Republicans are, as expected, utterly livid about President Obama's announcement last night of executive actions he'll be taking on immigration, even as they completely ignore the substance of the moves (some of which are things they support). If one of Obama's goals was to divide Republicans against themselves, he certainly seems to have succeeded; as Robert Costa reported late last night, Republicans have "been thrust back into the same cycle of intraparty warfare that has largely defined the GOP during the Obama years and that has hurt the party's brand among the broader electorate."
If you were just listening to members of Congress talk today, you'd think this issue will inevitably result in a bloody confrontation between Congress and the White House. This conflict is being portrayed in apocalyptic terms by some—Sen. Tom Coburn said "you could see instances of anarchy" and "You could see violence" as a result of Obama's actions, while another well-known Republican warned of "ethnic cleansing," presumably when Hispanics rage through the streets massacring white people. Yesterday on NPR, Rep. Raul Labrador said, "Mitch McConnell should say first thing tomorrow morning that he will not allow any appointments that this administration has made. So there will be no hearings on the new attorney general, there will be no hearing on judges, there will be no hearing on anything this president wants and that he needs."
But for all the anger being expressed today, I don't think there is going to be a dramatic showdown between the White House and Congress. In fact, I'd go so far as to predict that this whole thing is going to peter out. That seems like a strange prediction, and I could well be wrong. But let me run through the reasons why I suspect this is what's going to happen.
First, as mad as Republicans are right now, they've accepted that they can't actually do much about it until they take full control of Congress. That's two months away. That may not be eons, but between now and then other news stories are going to move in and out of the headlines, and Republicans are going to spend time thinking about some of the other things they'd like to be legislating on, whether that means the Affordable Care Act or taxes or something else. By the time they actually get around to creating some kind of confrontation over immigration, months will have passed and it won't seem so desperately urgent.
Second, immigration is about the last thing Republicans want to spend a whole lot of time talking about. It's one of the few issues that actually divides them, at a time they're trying to be united. Not to mention the fact that the 2016 presidential campaign is starting right about now, which means they'll be thinking more and more about those Hispanic voters they're going to be insulting.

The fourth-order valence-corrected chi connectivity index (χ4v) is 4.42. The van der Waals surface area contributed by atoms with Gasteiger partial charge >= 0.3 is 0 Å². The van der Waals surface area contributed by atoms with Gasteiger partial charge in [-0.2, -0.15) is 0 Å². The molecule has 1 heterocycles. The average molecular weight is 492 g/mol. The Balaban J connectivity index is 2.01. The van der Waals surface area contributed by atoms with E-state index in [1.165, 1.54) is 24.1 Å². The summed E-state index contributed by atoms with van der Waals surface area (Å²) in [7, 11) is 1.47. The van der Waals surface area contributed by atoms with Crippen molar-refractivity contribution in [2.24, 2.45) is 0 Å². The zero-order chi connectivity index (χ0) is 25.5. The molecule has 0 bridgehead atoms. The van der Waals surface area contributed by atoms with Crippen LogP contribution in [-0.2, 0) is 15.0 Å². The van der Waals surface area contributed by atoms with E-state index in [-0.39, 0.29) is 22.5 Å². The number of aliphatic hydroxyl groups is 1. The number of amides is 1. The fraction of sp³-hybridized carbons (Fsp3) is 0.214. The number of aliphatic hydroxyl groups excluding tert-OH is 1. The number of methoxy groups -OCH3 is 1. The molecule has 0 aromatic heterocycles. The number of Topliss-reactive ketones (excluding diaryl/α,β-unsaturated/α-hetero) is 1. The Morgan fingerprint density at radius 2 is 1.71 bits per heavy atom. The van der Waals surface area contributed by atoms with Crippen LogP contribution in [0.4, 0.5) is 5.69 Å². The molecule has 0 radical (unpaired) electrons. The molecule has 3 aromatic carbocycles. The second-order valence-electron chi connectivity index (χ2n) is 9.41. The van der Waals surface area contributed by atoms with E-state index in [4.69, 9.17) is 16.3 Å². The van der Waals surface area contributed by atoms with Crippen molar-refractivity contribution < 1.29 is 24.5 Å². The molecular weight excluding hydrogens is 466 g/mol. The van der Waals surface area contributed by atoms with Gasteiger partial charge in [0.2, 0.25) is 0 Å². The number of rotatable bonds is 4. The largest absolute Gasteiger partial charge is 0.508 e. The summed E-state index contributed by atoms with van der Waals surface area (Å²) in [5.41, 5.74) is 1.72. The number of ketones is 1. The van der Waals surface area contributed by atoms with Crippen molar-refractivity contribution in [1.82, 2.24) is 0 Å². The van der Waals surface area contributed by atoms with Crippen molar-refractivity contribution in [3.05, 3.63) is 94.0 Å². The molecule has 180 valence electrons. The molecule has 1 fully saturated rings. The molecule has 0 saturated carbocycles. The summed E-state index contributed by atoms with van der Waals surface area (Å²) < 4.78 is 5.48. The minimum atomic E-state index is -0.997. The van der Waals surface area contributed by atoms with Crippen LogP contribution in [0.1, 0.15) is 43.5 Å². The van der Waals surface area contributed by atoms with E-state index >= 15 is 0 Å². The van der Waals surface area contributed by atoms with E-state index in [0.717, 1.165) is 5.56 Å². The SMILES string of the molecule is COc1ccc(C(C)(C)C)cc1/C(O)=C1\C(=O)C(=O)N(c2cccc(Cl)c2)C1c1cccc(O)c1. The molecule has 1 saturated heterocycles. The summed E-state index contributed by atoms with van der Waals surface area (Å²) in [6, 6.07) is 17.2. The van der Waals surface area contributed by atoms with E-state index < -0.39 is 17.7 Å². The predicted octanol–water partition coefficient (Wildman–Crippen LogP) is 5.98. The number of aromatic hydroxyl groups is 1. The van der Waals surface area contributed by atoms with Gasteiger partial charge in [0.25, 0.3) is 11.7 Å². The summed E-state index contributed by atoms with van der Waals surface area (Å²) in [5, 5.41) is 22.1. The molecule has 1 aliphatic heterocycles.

Third, and related, the issue is so divisive within the GOP that it seems unlikely they could rally around one course of action through which they can confront the president on immigration. The things McConnell and Boehner would like to do will almost inevitably be condemned by the right as insufficiently aggressive, which raises the likelihood of an extended period of internal argument and negotiation, a process which could well get put aside as other issues come up.
And finally, the more dramatic and confrontational the action Republicans would take, the riskier it is for them, as McConnell and Boehner understand. McConnell has been particularly emphatic that there will be no government shutdown, but once you eliminate that as a possible course of action, their options are severely limited. Let's take a look at this critical passage from Costa's report:
Another option—funding the government until the end of the fiscal year and then rescinding parts of immigration-related funding—is favored by the leadership and championed by House Appropriations Committee Chairman Harold Rogers (R-Ky.). His office has issued a memo urging members to avoid using government funding as the means of dissent and warning that some immigration agencies would not be affected since they operate on user fees.
There are two important things to understand about this option. The first is that the fiscal year runs until next October. That's a long, long time without a budget crisis, i.e. without an opportunity for Republicans to blackmail the president with the specter of a shutdown. The second is that if they pass a bill rescinding the moves Obama is now taking, he can veto it. They may get the satisfaction of forcing him to do so, and have the opportunity to go back on TV condemning him for his overreach, but the policy would remain in place.
All that suggests that what will happen is that Republicans will fulminate for a while, and then end up dropping the whole thing. It'll be something they still mention as evidence of Obama's tyrannical rule, but if there are any actions they take, they'll be mostly symbolic.
Personally, I'd say that a lawsuit is the best way to resolve this. The president says he has the authority to take these actions, and Republicans say he doesn't. That's a question that can only be resolved definitively by the courts. So they should sue him (again), and if they win, they win. But in the meantime, don't be surprised if this issue slowly fades away.